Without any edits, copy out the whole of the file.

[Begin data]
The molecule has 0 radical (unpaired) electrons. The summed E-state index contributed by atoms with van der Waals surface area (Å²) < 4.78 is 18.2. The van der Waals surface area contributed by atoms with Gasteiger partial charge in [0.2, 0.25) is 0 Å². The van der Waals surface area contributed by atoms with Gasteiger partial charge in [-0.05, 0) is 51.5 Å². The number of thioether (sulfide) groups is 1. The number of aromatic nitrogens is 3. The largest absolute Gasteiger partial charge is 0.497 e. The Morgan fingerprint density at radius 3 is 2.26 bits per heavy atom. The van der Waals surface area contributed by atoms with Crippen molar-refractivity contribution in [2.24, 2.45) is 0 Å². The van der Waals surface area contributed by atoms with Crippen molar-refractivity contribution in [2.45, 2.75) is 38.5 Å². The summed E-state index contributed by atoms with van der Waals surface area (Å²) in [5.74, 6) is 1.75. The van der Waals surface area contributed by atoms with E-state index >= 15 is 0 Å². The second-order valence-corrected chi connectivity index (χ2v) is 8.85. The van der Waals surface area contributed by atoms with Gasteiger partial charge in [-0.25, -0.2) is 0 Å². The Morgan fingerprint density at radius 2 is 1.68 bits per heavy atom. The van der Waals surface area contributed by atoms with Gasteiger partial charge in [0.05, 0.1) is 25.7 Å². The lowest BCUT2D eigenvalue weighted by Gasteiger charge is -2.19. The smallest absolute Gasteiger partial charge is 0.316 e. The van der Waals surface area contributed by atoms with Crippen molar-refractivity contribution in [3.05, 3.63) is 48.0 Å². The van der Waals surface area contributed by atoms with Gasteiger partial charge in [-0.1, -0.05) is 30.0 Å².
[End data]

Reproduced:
The molecule has 0 radical (unpaired) electrons. The summed E-state index contributed by atoms with van der Waals surface area (Å²) < 4.78 is 18.2. The van der Waals surface area contributed by atoms with Gasteiger partial charge in [0.2, 0.25) is 0 Å². The van der Waals surface area contributed by atoms with Gasteiger partial charge in [-0.05, 0) is 51.5 Å². The number of thioether (sulfide) groups is 1. The number of aromatic nitrogens is 3. The largest absolute Gasteiger partial charge is 0.497 e. The Morgan fingerprint density at radius 3 is 2.26 bits per heavy atom. The van der Waals surface area contributed by atoms with Crippen molar-refractivity contribution in [2.24, 2.45) is 0 Å². The van der Waals surface area contributed by atoms with Crippen molar-refractivity contribution in [2.45, 2.75) is 38.5 Å². The summed E-state index contributed by atoms with van der Waals surface area (Å²) in [5.74, 6) is 1.75. The van der Waals surface area contributed by atoms with E-state index >= 15 is 0 Å². The second-order valence-corrected chi connectivity index (χ2v) is 8.85. The van der Waals surface area contributed by atoms with Gasteiger partial charge in [-0.25, -0.2) is 0 Å². The Morgan fingerprint density at radius 2 is 1.68 bits per heavy atom. The van der Waals surface area contributed by atoms with Gasteiger partial charge in [0.05, 0.1) is 25.7 Å². The lowest BCUT2D eigenvalue weighted by Gasteiger charge is -2.19. The smallest absolute Gasteiger partial charge is 0.316 e. The van der Waals surface area contributed by atoms with Crippen molar-refractivity contribution in [3.05, 3.63) is 48.0 Å². The van der Waals surface area contributed by atoms with Gasteiger partial charge in [-0.1, -0.05) is 30.0 Å².